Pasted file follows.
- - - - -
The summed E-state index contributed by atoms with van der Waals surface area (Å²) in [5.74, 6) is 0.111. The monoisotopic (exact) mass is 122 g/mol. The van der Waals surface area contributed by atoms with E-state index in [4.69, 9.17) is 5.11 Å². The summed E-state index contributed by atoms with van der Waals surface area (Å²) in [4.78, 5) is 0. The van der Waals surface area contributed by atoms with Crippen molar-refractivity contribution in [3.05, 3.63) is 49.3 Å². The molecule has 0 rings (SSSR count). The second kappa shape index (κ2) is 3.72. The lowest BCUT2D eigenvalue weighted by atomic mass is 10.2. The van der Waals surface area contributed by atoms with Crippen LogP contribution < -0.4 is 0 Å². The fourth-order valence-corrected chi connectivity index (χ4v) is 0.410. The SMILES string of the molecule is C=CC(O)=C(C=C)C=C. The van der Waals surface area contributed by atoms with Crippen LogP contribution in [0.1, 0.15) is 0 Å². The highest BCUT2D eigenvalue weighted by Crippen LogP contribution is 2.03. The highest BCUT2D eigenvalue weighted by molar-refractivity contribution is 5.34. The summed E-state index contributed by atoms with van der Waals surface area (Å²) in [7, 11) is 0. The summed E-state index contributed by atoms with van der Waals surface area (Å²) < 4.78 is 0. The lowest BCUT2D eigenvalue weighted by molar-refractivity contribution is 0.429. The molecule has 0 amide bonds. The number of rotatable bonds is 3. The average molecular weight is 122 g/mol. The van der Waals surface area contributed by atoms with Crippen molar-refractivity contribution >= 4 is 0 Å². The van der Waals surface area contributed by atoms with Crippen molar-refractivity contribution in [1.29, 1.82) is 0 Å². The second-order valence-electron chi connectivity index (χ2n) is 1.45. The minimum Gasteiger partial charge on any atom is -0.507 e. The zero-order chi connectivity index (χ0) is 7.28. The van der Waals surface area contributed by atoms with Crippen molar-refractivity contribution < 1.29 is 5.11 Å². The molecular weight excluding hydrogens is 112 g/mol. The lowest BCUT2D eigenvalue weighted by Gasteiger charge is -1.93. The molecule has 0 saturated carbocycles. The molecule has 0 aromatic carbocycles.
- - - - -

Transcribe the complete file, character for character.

The summed E-state index contributed by atoms with van der Waals surface area (Å²) in [5.74, 6) is 0.111. The monoisotopic (exact) mass is 122 g/mol. The van der Waals surface area contributed by atoms with E-state index in [4.69, 9.17) is 5.11 Å². The summed E-state index contributed by atoms with van der Waals surface area (Å²) in [4.78, 5) is 0. The van der Waals surface area contributed by atoms with Crippen molar-refractivity contribution in [3.05, 3.63) is 49.3 Å². The molecule has 0 rings (SSSR count). The second kappa shape index (κ2) is 3.72. The lowest BCUT2D eigenvalue weighted by atomic mass is 10.2. The van der Waals surface area contributed by atoms with Crippen LogP contribution < -0.4 is 0 Å². The fourth-order valence-corrected chi connectivity index (χ4v) is 0.410. The SMILES string of the molecule is C=CC(O)=C(C=C)C=C. The van der Waals surface area contributed by atoms with Crippen LogP contribution in [0.1, 0.15) is 0 Å². The highest BCUT2D eigenvalue weighted by Crippen LogP contribution is 2.03. The highest BCUT2D eigenvalue weighted by molar-refractivity contribution is 5.34. The summed E-state index contributed by atoms with van der Waals surface area (Å²) in [7, 11) is 0. The summed E-state index contributed by atoms with van der Waals surface area (Å²) < 4.78 is 0. The lowest BCUT2D eigenvalue weighted by molar-refractivity contribution is 0.429. The molecule has 0 amide bonds. The number of rotatable bonds is 3. The average molecular weight is 122 g/mol. The van der Waals surface area contributed by atoms with Crippen molar-refractivity contribution >= 4 is 0 Å². The van der Waals surface area contributed by atoms with Crippen molar-refractivity contribution in [1.29, 1.82) is 0 Å². The second-order valence-electron chi connectivity index (χ2n) is 1.45. The minimum Gasteiger partial charge on any atom is -0.507 e. The zero-order chi connectivity index (χ0) is 7.28. The van der Waals surface area contributed by atoms with Crippen molar-refractivity contribution < 1.29 is 5.11 Å². The molecular weight excluding hydrogens is 112 g/mol. The lowest BCUT2D eigenvalue weighted by Gasteiger charge is -1.93. The molecule has 0 saturated carbocycles. The molecule has 0 aromatic carbocycles.